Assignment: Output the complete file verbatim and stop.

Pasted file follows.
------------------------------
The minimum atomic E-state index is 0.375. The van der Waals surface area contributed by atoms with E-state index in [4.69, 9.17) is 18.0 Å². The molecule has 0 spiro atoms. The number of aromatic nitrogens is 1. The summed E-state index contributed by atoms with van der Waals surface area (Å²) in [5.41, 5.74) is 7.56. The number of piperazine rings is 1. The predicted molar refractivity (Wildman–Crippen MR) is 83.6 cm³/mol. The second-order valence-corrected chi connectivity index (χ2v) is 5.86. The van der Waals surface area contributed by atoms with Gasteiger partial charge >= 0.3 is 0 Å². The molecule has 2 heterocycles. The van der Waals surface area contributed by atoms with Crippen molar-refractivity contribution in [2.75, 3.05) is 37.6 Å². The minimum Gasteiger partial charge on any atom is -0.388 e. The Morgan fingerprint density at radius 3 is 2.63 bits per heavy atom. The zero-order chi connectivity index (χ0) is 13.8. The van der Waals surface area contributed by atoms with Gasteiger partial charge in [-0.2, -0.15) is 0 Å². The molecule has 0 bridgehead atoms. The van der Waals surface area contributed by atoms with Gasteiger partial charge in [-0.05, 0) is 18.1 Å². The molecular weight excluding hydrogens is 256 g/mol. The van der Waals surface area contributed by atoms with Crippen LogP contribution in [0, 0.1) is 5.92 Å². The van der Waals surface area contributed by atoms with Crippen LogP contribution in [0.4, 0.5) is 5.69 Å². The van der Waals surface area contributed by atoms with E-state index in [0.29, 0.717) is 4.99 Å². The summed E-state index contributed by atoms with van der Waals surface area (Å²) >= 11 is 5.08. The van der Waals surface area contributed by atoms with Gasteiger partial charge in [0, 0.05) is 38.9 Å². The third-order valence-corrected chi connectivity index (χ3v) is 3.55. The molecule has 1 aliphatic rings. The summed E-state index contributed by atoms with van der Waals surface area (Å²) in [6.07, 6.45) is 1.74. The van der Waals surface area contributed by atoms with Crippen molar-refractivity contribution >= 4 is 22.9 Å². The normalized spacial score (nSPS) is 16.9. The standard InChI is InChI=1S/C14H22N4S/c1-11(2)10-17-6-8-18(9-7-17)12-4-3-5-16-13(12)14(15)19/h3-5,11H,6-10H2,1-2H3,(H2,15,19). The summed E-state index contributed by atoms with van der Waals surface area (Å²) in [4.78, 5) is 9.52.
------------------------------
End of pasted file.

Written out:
The minimum atomic E-state index is 0.375. The van der Waals surface area contributed by atoms with E-state index in [4.69, 9.17) is 18.0 Å². The molecule has 0 spiro atoms. The number of aromatic nitrogens is 1. The summed E-state index contributed by atoms with van der Waals surface area (Å²) in [5.41, 5.74) is 7.56. The number of piperazine rings is 1. The predicted molar refractivity (Wildman–Crippen MR) is 83.6 cm³/mol. The second-order valence-corrected chi connectivity index (χ2v) is 5.86. The van der Waals surface area contributed by atoms with Gasteiger partial charge >= 0.3 is 0 Å². The molecule has 2 heterocycles. The van der Waals surface area contributed by atoms with Crippen molar-refractivity contribution in [2.75, 3.05) is 37.6 Å². The minimum Gasteiger partial charge on any atom is -0.388 e. The Morgan fingerprint density at radius 3 is 2.63 bits per heavy atom. The zero-order chi connectivity index (χ0) is 13.8. The van der Waals surface area contributed by atoms with Gasteiger partial charge in [-0.2, -0.15) is 0 Å². The molecule has 0 bridgehead atoms. The van der Waals surface area contributed by atoms with Gasteiger partial charge in [-0.05, 0) is 18.1 Å². The molecular weight excluding hydrogens is 256 g/mol. The van der Waals surface area contributed by atoms with Crippen LogP contribution in [0, 0.1) is 5.92 Å². The van der Waals surface area contributed by atoms with Crippen LogP contribution in [0.4, 0.5) is 5.69 Å². The van der Waals surface area contributed by atoms with E-state index in [0.29, 0.717) is 4.99 Å². The summed E-state index contributed by atoms with van der Waals surface area (Å²) >= 11 is 5.08. The van der Waals surface area contributed by atoms with Gasteiger partial charge in [0, 0.05) is 38.9 Å². The third-order valence-corrected chi connectivity index (χ3v) is 3.55. The molecule has 1 aliphatic rings. The summed E-state index contributed by atoms with van der Waals surface area (Å²) in [6.07, 6.45) is 1.74. The van der Waals surface area contributed by atoms with Crippen molar-refractivity contribution >= 4 is 22.9 Å². The normalized spacial score (nSPS) is 16.9. The standard InChI is InChI=1S/C14H22N4S/c1-11(2)10-17-6-8-18(9-7-17)12-4-3-5-16-13(12)14(15)19/h3-5,11H,6-10H2,1-2H3,(H2,15,19). The summed E-state index contributed by atoms with van der Waals surface area (Å²) in [4.78, 5) is 9.52.